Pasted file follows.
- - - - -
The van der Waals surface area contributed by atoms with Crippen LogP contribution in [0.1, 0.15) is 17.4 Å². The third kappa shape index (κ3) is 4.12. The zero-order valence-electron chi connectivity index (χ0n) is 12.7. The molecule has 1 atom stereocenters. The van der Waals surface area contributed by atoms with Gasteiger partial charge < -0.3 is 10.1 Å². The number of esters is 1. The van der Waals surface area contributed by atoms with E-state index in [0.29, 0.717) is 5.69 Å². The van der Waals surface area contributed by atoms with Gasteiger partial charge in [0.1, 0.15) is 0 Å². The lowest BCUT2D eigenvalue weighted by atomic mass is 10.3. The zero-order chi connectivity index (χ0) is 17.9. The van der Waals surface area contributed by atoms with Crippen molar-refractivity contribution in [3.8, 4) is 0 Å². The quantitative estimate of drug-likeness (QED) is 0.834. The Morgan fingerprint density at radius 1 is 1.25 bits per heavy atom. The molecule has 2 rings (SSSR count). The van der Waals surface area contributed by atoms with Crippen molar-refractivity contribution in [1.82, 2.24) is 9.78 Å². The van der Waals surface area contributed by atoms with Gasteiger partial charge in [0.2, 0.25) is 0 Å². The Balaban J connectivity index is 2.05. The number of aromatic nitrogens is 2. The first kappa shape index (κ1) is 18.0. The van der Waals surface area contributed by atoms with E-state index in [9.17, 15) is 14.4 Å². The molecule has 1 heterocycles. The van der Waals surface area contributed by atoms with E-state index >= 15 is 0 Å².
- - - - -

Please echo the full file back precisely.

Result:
The van der Waals surface area contributed by atoms with Crippen LogP contribution in [0.1, 0.15) is 17.4 Å². The third kappa shape index (κ3) is 4.12. The zero-order valence-electron chi connectivity index (χ0n) is 12.7. The molecule has 1 atom stereocenters. The van der Waals surface area contributed by atoms with Gasteiger partial charge < -0.3 is 10.1 Å². The number of esters is 1. The van der Waals surface area contributed by atoms with E-state index in [0.29, 0.717) is 5.69 Å². The van der Waals surface area contributed by atoms with Gasteiger partial charge in [0.1, 0.15) is 0 Å². The lowest BCUT2D eigenvalue weighted by atomic mass is 10.3. The zero-order chi connectivity index (χ0) is 17.9. The van der Waals surface area contributed by atoms with Crippen molar-refractivity contribution in [3.8, 4) is 0 Å². The quantitative estimate of drug-likeness (QED) is 0.834. The Morgan fingerprint density at radius 1 is 1.25 bits per heavy atom. The molecule has 2 rings (SSSR count). The van der Waals surface area contributed by atoms with Crippen molar-refractivity contribution in [1.82, 2.24) is 9.78 Å². The van der Waals surface area contributed by atoms with Gasteiger partial charge in [0.2, 0.25) is 0 Å². The Balaban J connectivity index is 2.05. The number of aromatic nitrogens is 2. The first kappa shape index (κ1) is 18.0. The van der Waals surface area contributed by atoms with E-state index in [9.17, 15) is 14.4 Å². The molecule has 1 heterocycles. The van der Waals surface area contributed by atoms with E-state index >= 15 is 0 Å².